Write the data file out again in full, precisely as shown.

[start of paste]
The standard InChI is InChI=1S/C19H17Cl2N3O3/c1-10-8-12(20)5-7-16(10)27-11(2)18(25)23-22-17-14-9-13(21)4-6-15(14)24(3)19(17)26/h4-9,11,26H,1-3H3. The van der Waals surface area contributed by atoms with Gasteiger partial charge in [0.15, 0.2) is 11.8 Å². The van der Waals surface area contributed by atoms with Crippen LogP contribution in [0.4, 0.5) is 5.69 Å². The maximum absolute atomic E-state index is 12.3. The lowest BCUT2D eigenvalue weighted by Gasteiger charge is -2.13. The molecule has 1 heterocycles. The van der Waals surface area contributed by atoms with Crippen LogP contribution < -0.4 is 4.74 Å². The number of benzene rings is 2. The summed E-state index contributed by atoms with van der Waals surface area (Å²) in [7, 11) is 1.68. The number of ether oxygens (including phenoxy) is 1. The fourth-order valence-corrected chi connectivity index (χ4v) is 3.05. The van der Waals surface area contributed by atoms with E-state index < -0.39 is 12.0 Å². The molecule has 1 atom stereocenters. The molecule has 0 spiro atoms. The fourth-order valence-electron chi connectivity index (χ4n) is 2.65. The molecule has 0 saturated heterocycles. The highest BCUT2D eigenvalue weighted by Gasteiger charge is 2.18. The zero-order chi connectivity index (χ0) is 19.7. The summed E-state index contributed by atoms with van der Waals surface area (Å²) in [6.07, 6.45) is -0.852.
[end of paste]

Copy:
The standard InChI is InChI=1S/C19H17Cl2N3O3/c1-10-8-12(20)5-7-16(10)27-11(2)18(25)23-22-17-14-9-13(21)4-6-15(14)24(3)19(17)26/h4-9,11,26H,1-3H3. The van der Waals surface area contributed by atoms with Gasteiger partial charge in [0.15, 0.2) is 11.8 Å². The van der Waals surface area contributed by atoms with Crippen LogP contribution in [0.4, 0.5) is 5.69 Å². The maximum absolute atomic E-state index is 12.3. The lowest BCUT2D eigenvalue weighted by Gasteiger charge is -2.13. The molecule has 1 heterocycles. The van der Waals surface area contributed by atoms with Crippen LogP contribution < -0.4 is 4.74 Å². The number of benzene rings is 2. The summed E-state index contributed by atoms with van der Waals surface area (Å²) in [7, 11) is 1.68. The number of ether oxygens (including phenoxy) is 1. The fourth-order valence-corrected chi connectivity index (χ4v) is 3.05. The van der Waals surface area contributed by atoms with E-state index < -0.39 is 12.0 Å². The molecule has 1 atom stereocenters. The molecule has 0 spiro atoms. The fourth-order valence-electron chi connectivity index (χ4n) is 2.65. The molecule has 0 saturated heterocycles. The highest BCUT2D eigenvalue weighted by Gasteiger charge is 2.18. The zero-order chi connectivity index (χ0) is 19.7. The summed E-state index contributed by atoms with van der Waals surface area (Å²) in [6.07, 6.45) is -0.852.